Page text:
Lautrec executed this painting on paper as a design for a poster in
1894 which was never used.
"Of all the music hall performers who inspired Lautrec, Yvette
Guilbert exerted by far the greatest hold over him. He was completely
fascinated by the style and atmosphere of her act. Lautrec first
saw her in about 1892, she had revolutionized the whole atmosphere
of the cafe concert by a totally new approach to the performance
of a song. Standing almost still except for gestures of her long
thin arms in black gloves, which she almost invariably wore, her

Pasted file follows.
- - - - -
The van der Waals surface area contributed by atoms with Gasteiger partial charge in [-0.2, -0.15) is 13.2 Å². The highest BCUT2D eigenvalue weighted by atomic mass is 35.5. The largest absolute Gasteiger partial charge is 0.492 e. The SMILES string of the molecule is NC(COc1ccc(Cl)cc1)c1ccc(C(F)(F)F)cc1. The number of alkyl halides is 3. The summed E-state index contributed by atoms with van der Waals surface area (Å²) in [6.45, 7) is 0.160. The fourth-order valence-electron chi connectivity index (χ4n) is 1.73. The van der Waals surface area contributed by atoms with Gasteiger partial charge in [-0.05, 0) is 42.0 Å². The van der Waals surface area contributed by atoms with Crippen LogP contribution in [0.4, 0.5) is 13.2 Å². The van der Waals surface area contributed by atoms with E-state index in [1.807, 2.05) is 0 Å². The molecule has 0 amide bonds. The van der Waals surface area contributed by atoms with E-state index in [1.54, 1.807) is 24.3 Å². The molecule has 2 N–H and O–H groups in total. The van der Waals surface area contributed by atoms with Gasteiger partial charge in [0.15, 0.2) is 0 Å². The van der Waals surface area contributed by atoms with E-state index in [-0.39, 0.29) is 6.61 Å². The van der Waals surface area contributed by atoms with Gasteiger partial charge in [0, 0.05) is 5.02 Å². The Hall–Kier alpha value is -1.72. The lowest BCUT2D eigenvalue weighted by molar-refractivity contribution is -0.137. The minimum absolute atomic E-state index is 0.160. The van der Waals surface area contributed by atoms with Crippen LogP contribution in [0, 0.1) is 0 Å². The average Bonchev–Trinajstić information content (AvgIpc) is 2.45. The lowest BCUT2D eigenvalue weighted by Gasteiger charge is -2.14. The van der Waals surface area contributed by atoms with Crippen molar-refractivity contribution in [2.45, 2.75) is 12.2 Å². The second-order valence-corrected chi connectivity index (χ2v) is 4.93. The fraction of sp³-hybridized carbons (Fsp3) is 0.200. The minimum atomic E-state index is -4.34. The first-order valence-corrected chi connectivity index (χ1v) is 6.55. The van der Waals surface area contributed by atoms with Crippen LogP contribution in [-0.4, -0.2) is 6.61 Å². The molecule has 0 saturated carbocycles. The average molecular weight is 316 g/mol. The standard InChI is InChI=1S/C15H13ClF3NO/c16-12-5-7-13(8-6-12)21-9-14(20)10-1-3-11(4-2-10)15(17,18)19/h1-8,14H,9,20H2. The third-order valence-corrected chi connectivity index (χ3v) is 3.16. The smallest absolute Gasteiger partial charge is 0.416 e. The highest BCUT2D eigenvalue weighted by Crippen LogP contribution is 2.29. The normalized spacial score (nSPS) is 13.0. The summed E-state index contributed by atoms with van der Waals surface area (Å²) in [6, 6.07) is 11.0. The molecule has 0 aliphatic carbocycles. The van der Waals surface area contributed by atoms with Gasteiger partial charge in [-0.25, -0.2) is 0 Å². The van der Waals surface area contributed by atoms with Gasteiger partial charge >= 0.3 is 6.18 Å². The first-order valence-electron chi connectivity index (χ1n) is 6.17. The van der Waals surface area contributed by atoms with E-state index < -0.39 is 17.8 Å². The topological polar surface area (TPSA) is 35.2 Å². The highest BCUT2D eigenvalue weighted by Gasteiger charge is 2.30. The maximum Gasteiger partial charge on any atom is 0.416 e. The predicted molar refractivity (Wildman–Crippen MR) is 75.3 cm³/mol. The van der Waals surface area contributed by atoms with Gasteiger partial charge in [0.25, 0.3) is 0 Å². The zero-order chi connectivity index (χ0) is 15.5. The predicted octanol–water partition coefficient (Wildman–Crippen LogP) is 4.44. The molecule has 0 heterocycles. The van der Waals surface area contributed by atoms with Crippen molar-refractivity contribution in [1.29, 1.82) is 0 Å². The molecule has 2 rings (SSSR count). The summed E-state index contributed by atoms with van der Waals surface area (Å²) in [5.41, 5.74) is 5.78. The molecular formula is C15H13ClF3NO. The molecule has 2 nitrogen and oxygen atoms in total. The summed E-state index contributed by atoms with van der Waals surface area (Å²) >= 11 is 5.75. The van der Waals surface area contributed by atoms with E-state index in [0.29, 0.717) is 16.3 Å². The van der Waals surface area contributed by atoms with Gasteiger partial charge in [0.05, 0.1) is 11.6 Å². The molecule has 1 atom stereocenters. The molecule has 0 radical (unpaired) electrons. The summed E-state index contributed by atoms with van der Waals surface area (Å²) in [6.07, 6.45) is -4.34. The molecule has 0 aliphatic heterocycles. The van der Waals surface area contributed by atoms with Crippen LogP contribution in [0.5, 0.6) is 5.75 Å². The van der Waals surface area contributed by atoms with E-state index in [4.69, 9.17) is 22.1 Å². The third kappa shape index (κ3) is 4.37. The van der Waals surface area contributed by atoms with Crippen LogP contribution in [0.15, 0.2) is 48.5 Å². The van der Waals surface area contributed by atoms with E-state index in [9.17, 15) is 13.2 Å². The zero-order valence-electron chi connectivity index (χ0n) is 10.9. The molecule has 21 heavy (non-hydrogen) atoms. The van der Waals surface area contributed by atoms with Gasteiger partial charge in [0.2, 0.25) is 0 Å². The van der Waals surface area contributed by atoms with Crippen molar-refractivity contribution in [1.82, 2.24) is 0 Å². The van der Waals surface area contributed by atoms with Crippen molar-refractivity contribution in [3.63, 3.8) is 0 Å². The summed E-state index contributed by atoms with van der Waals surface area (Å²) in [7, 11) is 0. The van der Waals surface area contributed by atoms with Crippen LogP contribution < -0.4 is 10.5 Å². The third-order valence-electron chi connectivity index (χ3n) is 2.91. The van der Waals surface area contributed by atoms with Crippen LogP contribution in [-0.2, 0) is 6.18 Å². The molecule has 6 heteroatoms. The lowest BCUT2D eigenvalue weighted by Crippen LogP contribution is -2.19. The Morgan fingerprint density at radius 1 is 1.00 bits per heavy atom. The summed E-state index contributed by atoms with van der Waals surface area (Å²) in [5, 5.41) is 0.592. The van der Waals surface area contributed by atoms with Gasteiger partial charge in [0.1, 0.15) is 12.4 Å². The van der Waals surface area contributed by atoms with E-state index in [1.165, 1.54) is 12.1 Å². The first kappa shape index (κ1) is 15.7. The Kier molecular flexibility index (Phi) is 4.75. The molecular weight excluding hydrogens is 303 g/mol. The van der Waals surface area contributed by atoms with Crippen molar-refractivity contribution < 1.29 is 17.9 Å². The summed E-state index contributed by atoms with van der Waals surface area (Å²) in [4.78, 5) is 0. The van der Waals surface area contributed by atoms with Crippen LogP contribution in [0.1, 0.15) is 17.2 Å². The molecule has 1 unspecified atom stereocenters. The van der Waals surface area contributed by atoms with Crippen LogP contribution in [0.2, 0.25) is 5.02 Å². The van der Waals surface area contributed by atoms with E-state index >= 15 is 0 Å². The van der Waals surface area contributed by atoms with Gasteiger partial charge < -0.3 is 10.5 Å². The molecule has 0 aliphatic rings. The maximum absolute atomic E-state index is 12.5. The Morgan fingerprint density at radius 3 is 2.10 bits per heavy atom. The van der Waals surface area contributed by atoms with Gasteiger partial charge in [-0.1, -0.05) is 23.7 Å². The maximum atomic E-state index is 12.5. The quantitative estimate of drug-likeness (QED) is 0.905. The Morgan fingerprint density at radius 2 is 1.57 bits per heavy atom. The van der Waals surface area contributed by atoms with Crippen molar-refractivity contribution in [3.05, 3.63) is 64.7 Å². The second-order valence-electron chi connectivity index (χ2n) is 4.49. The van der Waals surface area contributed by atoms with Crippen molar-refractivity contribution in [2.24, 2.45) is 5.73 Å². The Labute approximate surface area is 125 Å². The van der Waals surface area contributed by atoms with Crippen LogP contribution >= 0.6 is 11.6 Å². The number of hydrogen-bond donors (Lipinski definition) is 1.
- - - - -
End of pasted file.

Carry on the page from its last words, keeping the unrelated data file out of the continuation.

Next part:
face almost expressionless except for the twist of her lips, she
sang songs with highly scandalous words and themes. The Paris audience
was captivating and none more than Lautrec. He found the whole atmosphere
of her act and personality magnetic. Over the years they became
well known to each other and she inspired some of his finest lithographs,
drawings and paintings" (Weston
No.5 1989 89)
During the 1960s the renowned French printer, Mourlot Freres, printed
this superb series "Les Affiches de Toulouse-Lautrec"
for collectors. They are reduced lithographic versions of Lautrec's
most famous works. They are truly the most beautiful printing we
have been able to find in this size format.
As vintage printings of Lautrec's work, in all formats, reach high
prices, this mid-century printing offers a superb alternative at
a reasonable price that will only appreciate in value.